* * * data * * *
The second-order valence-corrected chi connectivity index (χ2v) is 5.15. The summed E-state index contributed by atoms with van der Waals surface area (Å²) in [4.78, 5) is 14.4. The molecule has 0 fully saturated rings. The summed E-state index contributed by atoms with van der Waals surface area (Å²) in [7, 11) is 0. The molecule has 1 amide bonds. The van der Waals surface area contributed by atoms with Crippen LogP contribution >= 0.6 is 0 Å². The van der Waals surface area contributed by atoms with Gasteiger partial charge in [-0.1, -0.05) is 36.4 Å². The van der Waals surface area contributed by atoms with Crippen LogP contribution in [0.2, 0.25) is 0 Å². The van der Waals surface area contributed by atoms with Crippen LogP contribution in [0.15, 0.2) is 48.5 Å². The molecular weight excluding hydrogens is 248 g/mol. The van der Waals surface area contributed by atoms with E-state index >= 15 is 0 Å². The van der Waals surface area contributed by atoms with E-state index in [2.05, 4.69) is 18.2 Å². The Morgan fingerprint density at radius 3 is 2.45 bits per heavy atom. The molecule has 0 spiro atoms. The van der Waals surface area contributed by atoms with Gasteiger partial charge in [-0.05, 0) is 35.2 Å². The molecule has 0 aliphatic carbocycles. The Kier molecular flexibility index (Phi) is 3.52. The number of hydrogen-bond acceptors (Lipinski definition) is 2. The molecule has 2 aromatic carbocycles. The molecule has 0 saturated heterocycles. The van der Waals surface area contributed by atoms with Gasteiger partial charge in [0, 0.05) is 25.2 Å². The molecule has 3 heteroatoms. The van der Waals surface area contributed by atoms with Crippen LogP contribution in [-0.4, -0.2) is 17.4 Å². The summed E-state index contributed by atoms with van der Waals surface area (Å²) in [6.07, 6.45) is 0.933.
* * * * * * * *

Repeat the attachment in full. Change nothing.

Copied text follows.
The second-order valence-corrected chi connectivity index (χ2v) is 5.15. The summed E-state index contributed by atoms with van der Waals surface area (Å²) in [4.78, 5) is 14.4. The molecule has 0 fully saturated rings. The summed E-state index contributed by atoms with van der Waals surface area (Å²) in [7, 11) is 0. The molecule has 1 amide bonds. The van der Waals surface area contributed by atoms with Crippen LogP contribution >= 0.6 is 0 Å². The van der Waals surface area contributed by atoms with Gasteiger partial charge in [-0.1, -0.05) is 36.4 Å². The van der Waals surface area contributed by atoms with Crippen LogP contribution in [0.2, 0.25) is 0 Å². The van der Waals surface area contributed by atoms with Crippen LogP contribution in [0.15, 0.2) is 48.5 Å². The molecular weight excluding hydrogens is 248 g/mol. The van der Waals surface area contributed by atoms with E-state index >= 15 is 0 Å². The van der Waals surface area contributed by atoms with E-state index in [2.05, 4.69) is 18.2 Å². The Morgan fingerprint density at radius 3 is 2.45 bits per heavy atom. The molecule has 0 spiro atoms. The van der Waals surface area contributed by atoms with Gasteiger partial charge in [-0.05, 0) is 35.2 Å². The molecule has 0 aliphatic carbocycles. The Kier molecular flexibility index (Phi) is 3.52. The number of hydrogen-bond acceptors (Lipinski definition) is 2. The molecule has 2 aromatic carbocycles. The molecule has 0 saturated heterocycles. The van der Waals surface area contributed by atoms with Gasteiger partial charge in [0, 0.05) is 25.2 Å². The molecule has 3 heteroatoms. The van der Waals surface area contributed by atoms with Crippen LogP contribution in [-0.4, -0.2) is 17.4 Å². The summed E-state index contributed by atoms with van der Waals surface area (Å²) in [6.07, 6.45) is 0.933.